When: Friday 24th~Sunday 26 August
Where: Auckland Museum, The Auckland Art Gallery & Ellen Melville Centre.
Taste of Japan 2018 will focus on ‘Takumi’ (匠）. Takumi (匠) is a Japanese word meaning “artisan, great master”. Refined masterpieces are works of art and the Artisan is dedicated to improving what is already a work of art in ordinary eyes as they see and seek further improvement. This is never ending and the particular choice of art may change as it is developed further.
There are a series of workshops and demonstrations as well as exhibitions and sale of these master pieces in hope of connecting people of NZ and Japan through this refined culture of Japan.
Kei Miyazawa-Wagashi (Japanese Sweet) Master from Takasaki Japan.
Daruma’s (or Dharma) Zen roots go back 1500 years to Bodhidharma, the monk credited with establishing Chan Buddhism in China and Zen Buddhism in Japan. Typically made of papier-mâché, traditional Daruma are red, hollow and round, and represent the silhouette of Bodhidharma in deep meditation, sitting in the customary zazen position with his legs folded under his body. Traditional Daruma have ‘crane’ shaped eyebrows with facial hair drawn in the shape of a turtle, symbolizing longevity. They are also ‘blind’, the idea being to paint in the left eye when making a wish, then when it has been granted, to paint in the right eye. The five colors of Daruma represent different forms of aspiration – Generally speaking, the LARGER the doll, the BIGGER the aspiration. Red: Luck and good fortune. Purple: Good health and longevity. Yellow: Security and protection. Gold: Wealth and prosperity. White: Love and harmony.
Hirohisa Imai is the third generation proprietor of Imai Daruma, a long-standing family business with an 80-year history. Having inherited a singular determination to preserve and pass on the Daruma tradition, Imai’s Takasaki City based workshop (Imai Daruma) is at Japan’s center of production. While continuing to create his much loved original Daruma in the traditional way, Imai designed and developed both the innovative Designer’s Daruma and the Japan Aid Representative, ‘JAPAN Daruma’. Daruma are closely associated with ‘nana korobi yaoki’, a Japanese proverb meaning that if you ‘fall down seven times, get up eight’. Representing this persistence, the doll’s rounded shape makes it return to its original position when knocked over, and in so doing remind us to never give up on our aspirations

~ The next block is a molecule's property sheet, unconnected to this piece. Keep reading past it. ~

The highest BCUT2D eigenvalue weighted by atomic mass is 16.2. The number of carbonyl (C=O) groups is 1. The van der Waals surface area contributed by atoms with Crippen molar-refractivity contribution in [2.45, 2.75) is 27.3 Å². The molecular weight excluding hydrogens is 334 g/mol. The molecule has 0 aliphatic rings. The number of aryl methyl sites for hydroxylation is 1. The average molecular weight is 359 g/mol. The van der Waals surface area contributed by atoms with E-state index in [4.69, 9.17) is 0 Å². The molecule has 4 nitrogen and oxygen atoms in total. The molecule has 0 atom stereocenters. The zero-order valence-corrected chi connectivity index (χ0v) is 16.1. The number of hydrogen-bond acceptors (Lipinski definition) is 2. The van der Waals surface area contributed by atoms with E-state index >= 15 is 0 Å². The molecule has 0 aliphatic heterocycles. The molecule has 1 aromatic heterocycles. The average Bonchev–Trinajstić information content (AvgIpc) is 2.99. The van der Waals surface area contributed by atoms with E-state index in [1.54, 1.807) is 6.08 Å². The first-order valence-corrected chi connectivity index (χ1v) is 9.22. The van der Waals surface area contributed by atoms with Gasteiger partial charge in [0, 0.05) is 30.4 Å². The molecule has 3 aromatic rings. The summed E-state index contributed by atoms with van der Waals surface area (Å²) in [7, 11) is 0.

Wagashi (Traditional Japanese Sweets)
Much of Japanese art, culture, and cuisine draws on the principles of aesthetic beauty and the passing of the seasons. Traditional Japanese sweets, known as “ wagashi”, are also made with these principles in mind. Wagashi originated as small morsels for the Japanese imperial family and nobility to enjoy with a cup of bitter matcha green tea. Over time, the treats evolved into a variety of intricately crafted works of edible art.
They are made in a wide variety of shapes and consistencies and with diverse ingredients and preparation methods. Some are popular across the country and around the year while others are only available regionally or seasonally.
Boron in 1970. After graduating from Takasaki City University of Economics, Kei travelled around Japan in search of his direction which involved tasting various Wagashi. After encountering the Wagashi master Masaru Sasaki the owner of Kashou Kyouzan in Chiba prefecture, he decided to seek apprenticeship there.
He likes the Zen story which denotes a form of interpersonal communication through unspoken mutual understanding. Kai endeavors to create an experience that one mouthful will bring immediate smile to your face. The name of the shop Misyouan implies, ‘a shop that brings smile to your face’. He uses carefully selected local strawberries called Yayoihime to make ‘Chigomochi’ which became extremely popular nationwide. This attracted media attention and people will make a long cue outside of his shop.
Kei started conducting community Wagashi workshop since 2006 to share his passion for Wagashi.
He participated in Wagashi demonstration & workshop in New Zealand in 2012 to celebrate 60th diplomatic anniversary of NZ and Japan.